This afternoon, the U.S. Supreme Court blocked OSHA’s emergency rule that required employees at workplaces of 100 or more to be vaccinated against COVID-19 or test weekly.
The court issued a temporary stay, meaning that enforcement of the rule should be paused while circuit courts consider the case more fully.
The rule has been subject to heavy litigation, being blocked by one circuit court and reinstated by another. The Supreme Court heard oral arguments on the rule last Friday, and OSHA began enforcement of the rule Monday.
In the decision, the majority took issue with the fact that Congress did not weigh in on this mandate. The majority wrote that, “although Congress has enacted significant legislation addressing the COVID–19 pandemic, it has declined to enact any measure similar to what OSHA has promulgated here. … Permitting OSHA to regulate the hazards of daily life—simply because most Americans have jobs and face those same risks while on the clock—would significantly expand OSHA’s regulatory authority without clear congressional authorization.”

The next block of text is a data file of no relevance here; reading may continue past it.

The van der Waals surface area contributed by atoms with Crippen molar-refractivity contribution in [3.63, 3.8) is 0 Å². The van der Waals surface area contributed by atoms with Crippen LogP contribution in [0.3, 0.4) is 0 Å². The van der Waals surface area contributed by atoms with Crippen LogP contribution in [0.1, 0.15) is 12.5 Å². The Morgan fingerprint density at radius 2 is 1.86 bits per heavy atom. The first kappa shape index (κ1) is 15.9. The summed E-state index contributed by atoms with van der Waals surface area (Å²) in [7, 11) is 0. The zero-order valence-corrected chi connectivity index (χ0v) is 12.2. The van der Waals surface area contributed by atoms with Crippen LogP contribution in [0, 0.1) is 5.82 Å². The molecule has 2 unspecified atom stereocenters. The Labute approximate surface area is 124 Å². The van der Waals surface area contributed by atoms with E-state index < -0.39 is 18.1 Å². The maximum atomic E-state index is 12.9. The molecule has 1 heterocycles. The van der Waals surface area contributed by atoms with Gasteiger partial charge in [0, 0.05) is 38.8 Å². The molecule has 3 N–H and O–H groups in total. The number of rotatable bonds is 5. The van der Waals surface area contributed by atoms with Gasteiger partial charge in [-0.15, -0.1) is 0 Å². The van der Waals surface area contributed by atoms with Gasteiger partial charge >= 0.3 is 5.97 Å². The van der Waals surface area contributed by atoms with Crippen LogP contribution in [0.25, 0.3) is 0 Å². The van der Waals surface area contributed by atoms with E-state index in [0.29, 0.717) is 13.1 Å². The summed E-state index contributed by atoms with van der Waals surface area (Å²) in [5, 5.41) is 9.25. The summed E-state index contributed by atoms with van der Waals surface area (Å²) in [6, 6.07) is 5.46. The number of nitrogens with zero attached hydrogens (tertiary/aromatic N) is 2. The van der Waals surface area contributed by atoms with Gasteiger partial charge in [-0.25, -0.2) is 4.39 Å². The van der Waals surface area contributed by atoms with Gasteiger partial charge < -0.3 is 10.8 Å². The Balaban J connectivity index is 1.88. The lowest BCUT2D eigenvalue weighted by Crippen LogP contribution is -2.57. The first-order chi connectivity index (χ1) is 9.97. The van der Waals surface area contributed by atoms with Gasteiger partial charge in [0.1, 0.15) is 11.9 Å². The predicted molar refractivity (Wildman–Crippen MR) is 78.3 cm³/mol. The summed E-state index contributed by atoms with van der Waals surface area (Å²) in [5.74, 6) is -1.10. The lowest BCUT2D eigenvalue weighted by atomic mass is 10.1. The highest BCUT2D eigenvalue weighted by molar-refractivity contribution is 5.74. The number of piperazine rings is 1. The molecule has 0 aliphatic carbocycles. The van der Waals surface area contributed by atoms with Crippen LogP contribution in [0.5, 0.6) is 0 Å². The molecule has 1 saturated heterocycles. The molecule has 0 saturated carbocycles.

Justices Breyer, Sotomayor, and Kagan dissented.
In a separate decision, the court voted 5-4 to uphold a vaccine mandate for healthcare workers in facilities that receive federal funds.
The BNP will continue to keep you informed as the federal government debates this issue.